Great excitement abounds as we draw closer to the 2015 Rugby World Cup being held in the U.K. this year, starting on 18 September and the final being played at Twickenham on 31 October. One would hope so, as rugby was invented in England in 1823. Legend has it that during a game of football at Rugby School in Warwickshire, a 16 year old student, William Webb Ellis, caught the ball and ran with it towards the opponent’s goal line, rather than following the rules of the times of catching and kicking the ball only.
From our side, as we’re all about things water, we’ve approached keeping hydrated from two angles – keeping yourself hydrated when playing the sport and how to keep yourself hydrated as a fan of the sport!
Perhaps you’re more couch potato than skinny fries when it comes to your sports participation. That’s why when you go from supine to five jumping jacks in a short time, you feel faint, you’re sweating bullets, your heart races, your face turns an interesting shade of puce and you may just feel like purging your most recent meal. This description should give you some idea of why your hydration needs are very different from your favourite rugby team.
As you can imagine, the physical and mental energy expended in a rugby match is monumental. In order to keep an athlete’s body (and mind) in peak condition, hydration and rehydration are of paramount importance. An example of just how important hydration is? A player can lose up to 3 to 4 kilograms during one match.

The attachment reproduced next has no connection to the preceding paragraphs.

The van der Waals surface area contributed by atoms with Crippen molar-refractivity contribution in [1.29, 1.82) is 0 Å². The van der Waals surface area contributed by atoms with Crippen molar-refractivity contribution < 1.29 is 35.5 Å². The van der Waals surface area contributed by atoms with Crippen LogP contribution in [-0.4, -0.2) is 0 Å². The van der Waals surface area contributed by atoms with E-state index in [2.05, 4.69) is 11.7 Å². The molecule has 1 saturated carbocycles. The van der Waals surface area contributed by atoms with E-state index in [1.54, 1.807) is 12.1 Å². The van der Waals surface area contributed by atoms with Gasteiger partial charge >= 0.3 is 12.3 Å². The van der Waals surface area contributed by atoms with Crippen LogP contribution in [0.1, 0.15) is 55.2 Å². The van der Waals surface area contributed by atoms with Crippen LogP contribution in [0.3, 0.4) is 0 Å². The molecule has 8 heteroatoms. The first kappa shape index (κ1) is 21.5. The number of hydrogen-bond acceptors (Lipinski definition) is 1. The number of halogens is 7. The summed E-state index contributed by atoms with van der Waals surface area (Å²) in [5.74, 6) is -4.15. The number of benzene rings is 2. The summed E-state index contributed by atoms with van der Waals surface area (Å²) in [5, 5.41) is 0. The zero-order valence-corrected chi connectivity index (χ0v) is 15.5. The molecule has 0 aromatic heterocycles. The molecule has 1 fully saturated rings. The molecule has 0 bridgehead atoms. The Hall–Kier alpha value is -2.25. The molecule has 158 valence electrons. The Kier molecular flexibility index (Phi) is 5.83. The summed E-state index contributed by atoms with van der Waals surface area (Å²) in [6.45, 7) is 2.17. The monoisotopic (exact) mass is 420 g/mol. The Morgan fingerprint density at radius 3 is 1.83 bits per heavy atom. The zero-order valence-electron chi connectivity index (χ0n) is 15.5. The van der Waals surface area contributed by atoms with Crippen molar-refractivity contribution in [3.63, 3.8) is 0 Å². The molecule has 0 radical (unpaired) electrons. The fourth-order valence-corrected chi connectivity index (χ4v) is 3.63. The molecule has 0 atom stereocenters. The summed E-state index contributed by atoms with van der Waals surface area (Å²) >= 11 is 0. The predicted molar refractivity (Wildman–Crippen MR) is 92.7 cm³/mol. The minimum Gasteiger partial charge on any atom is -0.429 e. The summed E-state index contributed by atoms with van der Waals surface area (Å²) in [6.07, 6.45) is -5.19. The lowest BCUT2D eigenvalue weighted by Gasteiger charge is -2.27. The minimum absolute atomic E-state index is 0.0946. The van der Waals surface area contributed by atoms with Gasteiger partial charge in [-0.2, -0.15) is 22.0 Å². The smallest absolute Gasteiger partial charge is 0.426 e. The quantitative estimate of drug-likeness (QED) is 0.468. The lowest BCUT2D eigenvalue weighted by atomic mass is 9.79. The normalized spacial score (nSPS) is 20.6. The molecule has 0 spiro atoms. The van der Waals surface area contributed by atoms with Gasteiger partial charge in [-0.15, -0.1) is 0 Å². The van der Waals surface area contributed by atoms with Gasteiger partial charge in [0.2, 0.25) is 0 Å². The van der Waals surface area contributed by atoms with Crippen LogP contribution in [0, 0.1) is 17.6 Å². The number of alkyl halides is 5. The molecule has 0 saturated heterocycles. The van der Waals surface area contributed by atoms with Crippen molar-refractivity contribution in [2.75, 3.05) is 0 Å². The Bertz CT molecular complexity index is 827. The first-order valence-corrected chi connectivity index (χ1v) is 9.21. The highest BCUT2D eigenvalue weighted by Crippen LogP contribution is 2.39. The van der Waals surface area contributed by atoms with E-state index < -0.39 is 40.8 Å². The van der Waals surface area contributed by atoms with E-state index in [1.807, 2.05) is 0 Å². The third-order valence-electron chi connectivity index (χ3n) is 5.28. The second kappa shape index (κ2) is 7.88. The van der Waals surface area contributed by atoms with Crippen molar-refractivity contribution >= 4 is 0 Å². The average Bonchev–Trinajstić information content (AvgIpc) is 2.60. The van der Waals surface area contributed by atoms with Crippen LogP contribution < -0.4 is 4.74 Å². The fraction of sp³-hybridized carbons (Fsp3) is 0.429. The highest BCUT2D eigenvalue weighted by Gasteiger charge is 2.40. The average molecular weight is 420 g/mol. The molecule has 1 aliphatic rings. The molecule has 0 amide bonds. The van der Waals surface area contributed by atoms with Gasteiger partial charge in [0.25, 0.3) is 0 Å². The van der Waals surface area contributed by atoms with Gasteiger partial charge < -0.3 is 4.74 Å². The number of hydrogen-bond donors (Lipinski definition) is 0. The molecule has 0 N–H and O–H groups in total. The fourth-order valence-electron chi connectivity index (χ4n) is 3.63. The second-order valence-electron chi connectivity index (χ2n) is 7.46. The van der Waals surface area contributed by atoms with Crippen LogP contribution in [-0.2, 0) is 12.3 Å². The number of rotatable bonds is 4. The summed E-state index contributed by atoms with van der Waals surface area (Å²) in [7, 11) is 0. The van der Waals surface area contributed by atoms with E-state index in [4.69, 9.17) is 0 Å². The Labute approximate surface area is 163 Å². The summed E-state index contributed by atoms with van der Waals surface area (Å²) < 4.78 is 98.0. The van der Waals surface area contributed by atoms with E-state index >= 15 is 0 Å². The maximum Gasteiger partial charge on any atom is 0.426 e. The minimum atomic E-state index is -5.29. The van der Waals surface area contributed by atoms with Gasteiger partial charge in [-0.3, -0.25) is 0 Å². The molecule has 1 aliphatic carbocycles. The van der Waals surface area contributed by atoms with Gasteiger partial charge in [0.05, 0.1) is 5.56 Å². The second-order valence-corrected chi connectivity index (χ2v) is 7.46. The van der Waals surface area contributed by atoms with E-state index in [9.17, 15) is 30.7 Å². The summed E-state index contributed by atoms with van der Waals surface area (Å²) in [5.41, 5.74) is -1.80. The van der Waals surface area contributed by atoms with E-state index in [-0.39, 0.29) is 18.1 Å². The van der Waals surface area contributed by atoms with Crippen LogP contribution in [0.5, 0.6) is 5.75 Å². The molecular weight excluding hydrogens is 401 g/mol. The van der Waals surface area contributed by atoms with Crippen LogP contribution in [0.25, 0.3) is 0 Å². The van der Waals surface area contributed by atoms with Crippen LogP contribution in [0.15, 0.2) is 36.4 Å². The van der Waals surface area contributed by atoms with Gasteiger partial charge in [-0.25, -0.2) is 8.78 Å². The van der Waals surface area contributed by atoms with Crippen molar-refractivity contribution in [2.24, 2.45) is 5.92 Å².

Although this year the temperatures won’t be soaring like they did at the 2013 Rugby League World Cup in Papua New Guinea, where the thermometer reached a cracking 33°C, players always go through strenuous pre-match tests to ensure that they are properly hydrated.
They are weighed before and after training, they have urine tests every day and they fill in wellness charts. If temperatures tend to soar during matches, additional breaks can be implemented during each half. The good news is that these players, their coaches and managers are all highly experienced. So, that’s them covered – now we worry about you, the supporter.
Being a rugby supporter can also be very strenuous – take it from me – at the 2007 Rugby World Cup, there was a lot of supporting, jumping up and down, cheering and moaning going on, and we won’t make too much mention of the quaffing of the many shots in support of one’s national team – usually a concoction of luminescent coloured alcohol. Thirsty work all round, but quenching one’s thirst in the altogether incorrect manner with nary a bottle of water to be seen. Not the right way to stay strong for your team!
So in order to actually enjoy the entire event (instead of giving it your all during one match and spending the remainder of the World Cup hiding underneath your duvet), be kind to yourself:
If you’re fortunate enough to be attending the matches at any of the stadiums:
– Check to see if you can take your own water in with you.
– If you’re walking long distances to get to stadiums, as always, make sure you’ve plenty of bottled water to drink.
– If you’re staying home and know that your supporting is going to be a steady diet of drinking and fry-ups, try to make sure that before you get into supporter mode you drink lots of water. This will mean that you should have more energy in reserve when it comes to the all-important cheering, jumping up and down and singing mentioned beforehand.
Right, you’re sorted, my work here is done. If you need me, I’ll be the one in the Scotland rugby jersey, singing, ’Doe-a-deer’ and ‘Scoooootttlannnd / Scoooooooootttllannnnnd’.
On a more serious note, if you think you or your company will be thirsty during the World Cup, we are so the right people to speak to. Call us on 0800 772 3003 or e-mail us at firstname.lastname@example.org